You should be aware that all information you provide will normally be given to the body, or individual, about whom you have complained in full, unless you highlight particular concerns. This will provide them with an opportunity to comment on the complaint. As set out above, we may also need to provide your information to third parties, such as Independent Advisers or other Ombudsman and regulators.
We may also disclose information if we feel that an individual is likely to cause a threat to the health and safety of other people – for example, regulators within the Health sector.
In some instances, we may identify or receive information that we fee should be given to the relevant authorities, such as the police – for example, threats of violent behaviour. In these circumstances, we will disclose any information which we feel necessary to protect an individual’s ‘vital interests’.
We will keep personal information contained within complaints or associated material for a number of years but usually no more than 10 years. We routinely destroy hard copies of complaint files after two years following the date on which the complaint is closed, unless there is an exceptional reason to keep the information for longer. We will remove identifying information from electronic records after ten years following the date on which the complaint is closed.
Electronic material is kept for longer so that we can keep key material should a matter require review or reopening, and so that we can identify and monitor patterns or failures in the provision of public services.
Whilst equality data is retained indefinitely, we routinely remove identifying information from case records after 10 years. We keep call recordings for 30 days, unless there is exceptional reason to keep the recording for longer – for example, a witness statement. These calls are kept for ten years following the date on which the complaint is closed.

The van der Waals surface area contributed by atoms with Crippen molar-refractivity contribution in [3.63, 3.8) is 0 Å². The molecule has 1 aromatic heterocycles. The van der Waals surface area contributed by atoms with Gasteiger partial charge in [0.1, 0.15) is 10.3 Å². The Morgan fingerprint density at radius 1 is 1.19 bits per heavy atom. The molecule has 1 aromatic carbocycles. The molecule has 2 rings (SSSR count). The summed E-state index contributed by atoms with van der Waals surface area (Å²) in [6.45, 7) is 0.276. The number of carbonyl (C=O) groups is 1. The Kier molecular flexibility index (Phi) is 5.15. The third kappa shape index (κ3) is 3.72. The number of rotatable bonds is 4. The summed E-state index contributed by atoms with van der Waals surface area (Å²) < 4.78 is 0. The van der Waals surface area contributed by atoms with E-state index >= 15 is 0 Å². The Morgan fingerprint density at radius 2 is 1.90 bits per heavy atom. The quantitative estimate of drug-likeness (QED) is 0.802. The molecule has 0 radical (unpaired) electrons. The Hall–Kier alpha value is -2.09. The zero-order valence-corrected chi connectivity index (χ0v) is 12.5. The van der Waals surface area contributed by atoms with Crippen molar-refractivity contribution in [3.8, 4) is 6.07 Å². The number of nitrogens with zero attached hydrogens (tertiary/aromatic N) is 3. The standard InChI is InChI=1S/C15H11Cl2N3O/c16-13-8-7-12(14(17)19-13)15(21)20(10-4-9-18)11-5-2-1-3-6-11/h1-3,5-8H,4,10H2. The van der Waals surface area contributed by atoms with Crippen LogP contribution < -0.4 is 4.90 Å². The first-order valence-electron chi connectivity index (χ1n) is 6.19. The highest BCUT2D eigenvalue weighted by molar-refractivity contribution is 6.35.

The majority of your personal information is hosted within the European Union. However, it may be necessary to transfer your personal information to countries outside of the European Union – for example, where cloud-hosted IT software is held or supported in third countries. In doing so, we will ensure that adequate safeguards are used to secure the data – for example, by encryption and ensuring that suppliers are subject to contract clauses in respect of data security.
Where we communicate with complainants, or complainant representatives, via email, we may not be able to identify the destination of your information. Nevertheless, we will encrypt all transfers of sensitive personal information, or bulk personal information, as standard.
Subject to exemptions, and the basis for processing your information, the following rights may be available to you:
If you wish to exercise any rights, or know more information about the rights available to you, you should contact the Data Protection Officer.
The Public Services Ombudsman for Wales is the data controller for the purposes of the General Data Protection Regulation and the Data Protection Act 2018, including in respect of processing by any appointed data processors.
If you have any queries regarding the processing of personal data by the Public Services Ombudsman for Wales, or if you wish to exercise any rights set out above, you should contact Alison Parker, the Information Governance Manager on the following details:
Postal address: 1 Ffordd Yr Hen Gae, Pencoed, Bridgend, CF35 5LJ
If you remain dissatisfied, you can complain to the Information Commissioner’s Office:
Postal address: Wycliffe House, Water Lane, Wilmslow, SK9 5AF
Tel: 0300 123 1113